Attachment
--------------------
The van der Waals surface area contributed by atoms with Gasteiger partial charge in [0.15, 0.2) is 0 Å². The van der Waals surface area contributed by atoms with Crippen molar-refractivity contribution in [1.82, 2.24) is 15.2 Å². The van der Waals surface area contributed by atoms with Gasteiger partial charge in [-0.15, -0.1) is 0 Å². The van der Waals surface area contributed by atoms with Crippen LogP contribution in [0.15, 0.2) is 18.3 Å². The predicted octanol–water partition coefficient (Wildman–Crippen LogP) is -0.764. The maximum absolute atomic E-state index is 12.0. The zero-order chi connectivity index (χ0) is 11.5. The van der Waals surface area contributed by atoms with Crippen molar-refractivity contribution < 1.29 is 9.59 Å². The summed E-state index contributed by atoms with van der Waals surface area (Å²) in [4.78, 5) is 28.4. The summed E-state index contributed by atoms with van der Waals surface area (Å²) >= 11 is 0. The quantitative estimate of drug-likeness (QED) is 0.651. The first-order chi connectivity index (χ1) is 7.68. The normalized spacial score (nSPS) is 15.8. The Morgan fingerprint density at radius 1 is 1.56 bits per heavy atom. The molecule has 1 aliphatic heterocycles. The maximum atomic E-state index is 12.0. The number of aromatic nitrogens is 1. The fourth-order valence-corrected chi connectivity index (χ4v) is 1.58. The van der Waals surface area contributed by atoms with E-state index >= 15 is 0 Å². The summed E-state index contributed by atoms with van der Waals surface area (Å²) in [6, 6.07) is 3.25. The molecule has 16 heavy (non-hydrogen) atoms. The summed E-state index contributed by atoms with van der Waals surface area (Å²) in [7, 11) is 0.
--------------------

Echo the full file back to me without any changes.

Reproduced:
The van der Waals surface area contributed by atoms with Gasteiger partial charge in [0.15, 0.2) is 0 Å². The van der Waals surface area contributed by atoms with Crippen molar-refractivity contribution in [1.82, 2.24) is 15.2 Å². The van der Waals surface area contributed by atoms with Gasteiger partial charge in [-0.15, -0.1) is 0 Å². The van der Waals surface area contributed by atoms with Crippen LogP contribution in [0.15, 0.2) is 18.3 Å². The predicted octanol–water partition coefficient (Wildman–Crippen LogP) is -0.764. The maximum absolute atomic E-state index is 12.0. The zero-order chi connectivity index (χ0) is 11.5. The van der Waals surface area contributed by atoms with Crippen molar-refractivity contribution < 1.29 is 9.59 Å². The summed E-state index contributed by atoms with van der Waals surface area (Å²) in [4.78, 5) is 28.4. The summed E-state index contributed by atoms with van der Waals surface area (Å²) >= 11 is 0. The quantitative estimate of drug-likeness (QED) is 0.651. The first-order chi connectivity index (χ1) is 7.68. The normalized spacial score (nSPS) is 15.8. The Morgan fingerprint density at radius 1 is 1.56 bits per heavy atom. The molecule has 1 aliphatic heterocycles. The maximum atomic E-state index is 12.0. The number of aromatic nitrogens is 1. The fourth-order valence-corrected chi connectivity index (χ4v) is 1.58. The van der Waals surface area contributed by atoms with E-state index >= 15 is 0 Å². The summed E-state index contributed by atoms with van der Waals surface area (Å²) in [6, 6.07) is 3.25. The molecule has 16 heavy (non-hydrogen) atoms. The summed E-state index contributed by atoms with van der Waals surface area (Å²) in [7, 11) is 0.